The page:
The temperature of the wafer is simulated by thermocouple 39 and disk 40 as previously described. Thermocouple 39 is connected to operational amplifier 81 which provides suitable amplification and linearization characteristics for the thermocouple. Operational amplifier 81 is connected to threshold sensing amplifiers 82 and 83. Amplifiers 82 and 83 preferably include at least some hysteresis to prevent noise from causing the lamps to be energized intermittently. Comparator 82 is also connected to a source of variable voltage illustrated by potentiometer 84. Similarly comparator 83 has another input thereof connected to a source of variable voltage illustrated in FIG. 9 as potentiometer 85. Potentiometers 84 and 85 set the threshold sensed by comparators 82 and 83, respectively.
In operation, comparators 82 and 83 compare the voltage levels at the inputs thereof and produce an output signal indicative of which input has the greater voltage. One thus obtains a binary representation of the temperature sensed by thermocouple 39. This binary representation is applied to the inputs of a suitable microprocessor, illustrated in FIG. 9 has CPU 91. CPU 91 has an output thereof, illustrated as data bus 92, connected to an interface circuit 93 which provides the necessary isolation between CPU 91 and control circuit 94. Interface circuit 93 also contains zero crossing detectors for providing a signal to control circuit 94 which is synchronized with zero crossings of the A.C. powerline. Thus one can control power to the lamps by synchronous switching of half cycles of the applied power and can pick turn-on points with respect to zero crossings in the powerline. Control circuit 94 comprises devices such as silicon controlled rectifiers for switching high voltages and currents from a suitable source of power 95 to lamps 101 and 103.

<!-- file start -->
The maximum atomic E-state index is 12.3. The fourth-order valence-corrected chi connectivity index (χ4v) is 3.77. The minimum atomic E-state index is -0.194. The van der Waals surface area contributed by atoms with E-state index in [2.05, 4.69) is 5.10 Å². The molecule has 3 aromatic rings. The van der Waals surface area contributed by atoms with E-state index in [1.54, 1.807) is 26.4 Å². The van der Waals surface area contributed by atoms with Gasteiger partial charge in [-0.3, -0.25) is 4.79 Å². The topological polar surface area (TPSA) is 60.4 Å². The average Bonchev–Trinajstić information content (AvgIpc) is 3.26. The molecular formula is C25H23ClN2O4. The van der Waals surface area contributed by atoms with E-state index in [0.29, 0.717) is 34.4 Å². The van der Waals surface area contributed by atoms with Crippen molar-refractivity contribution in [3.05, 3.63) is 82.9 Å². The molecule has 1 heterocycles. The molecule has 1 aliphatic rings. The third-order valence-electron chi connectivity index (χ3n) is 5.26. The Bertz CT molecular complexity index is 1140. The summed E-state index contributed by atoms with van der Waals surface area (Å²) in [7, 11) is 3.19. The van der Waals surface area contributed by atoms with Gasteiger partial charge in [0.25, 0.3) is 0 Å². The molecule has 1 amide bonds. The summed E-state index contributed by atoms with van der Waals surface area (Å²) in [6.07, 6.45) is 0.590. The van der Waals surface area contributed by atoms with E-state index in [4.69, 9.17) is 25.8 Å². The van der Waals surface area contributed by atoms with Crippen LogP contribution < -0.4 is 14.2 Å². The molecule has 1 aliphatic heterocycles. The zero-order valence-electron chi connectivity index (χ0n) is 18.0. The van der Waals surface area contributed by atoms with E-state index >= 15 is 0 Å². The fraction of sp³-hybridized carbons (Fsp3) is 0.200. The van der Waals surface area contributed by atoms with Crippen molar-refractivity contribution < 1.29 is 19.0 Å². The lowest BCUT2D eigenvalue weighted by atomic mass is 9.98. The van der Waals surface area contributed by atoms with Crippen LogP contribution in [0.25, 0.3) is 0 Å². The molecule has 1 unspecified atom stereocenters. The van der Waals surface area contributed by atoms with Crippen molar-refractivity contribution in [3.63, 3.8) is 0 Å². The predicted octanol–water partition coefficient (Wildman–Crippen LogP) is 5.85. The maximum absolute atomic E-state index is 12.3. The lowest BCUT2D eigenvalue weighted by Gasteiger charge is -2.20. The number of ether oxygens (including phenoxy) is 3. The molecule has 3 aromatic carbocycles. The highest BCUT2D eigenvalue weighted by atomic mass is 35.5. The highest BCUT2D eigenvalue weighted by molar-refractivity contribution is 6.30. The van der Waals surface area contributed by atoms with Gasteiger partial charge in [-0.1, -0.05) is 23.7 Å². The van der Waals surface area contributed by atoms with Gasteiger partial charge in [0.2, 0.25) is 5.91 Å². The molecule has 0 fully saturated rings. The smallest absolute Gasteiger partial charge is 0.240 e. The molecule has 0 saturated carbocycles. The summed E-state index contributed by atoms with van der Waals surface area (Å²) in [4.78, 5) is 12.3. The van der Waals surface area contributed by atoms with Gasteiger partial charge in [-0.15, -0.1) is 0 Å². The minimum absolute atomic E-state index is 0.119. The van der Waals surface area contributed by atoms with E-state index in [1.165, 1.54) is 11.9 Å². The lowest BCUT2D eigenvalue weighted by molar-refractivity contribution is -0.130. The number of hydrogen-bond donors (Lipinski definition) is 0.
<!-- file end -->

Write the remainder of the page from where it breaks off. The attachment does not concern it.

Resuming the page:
Electrical components corresponding to the elements illustrated in FIG. 9 are well known per se to those of skill in the art and may often comprise but a single semiconductor device.
In operation the switching thresholds are set by potentiometers 84 and 85. The output from thermocouple 39 is amplified and linearized by amplifier 81 and applied to the other inputs of comparators 82 and 83. During the initial phase of the process, thermocouple 39 is cooled to a predetermined initial temperature as indicated by potentiometer 84. When this temperature is reached, the output from comparator 82 changes state, which change of state is sensed by CPU 91. CPU 91 then provides a signal to control circuit 94 by way of interface circuit 93 to turn on lamps 101 and 103 a predetermined amount.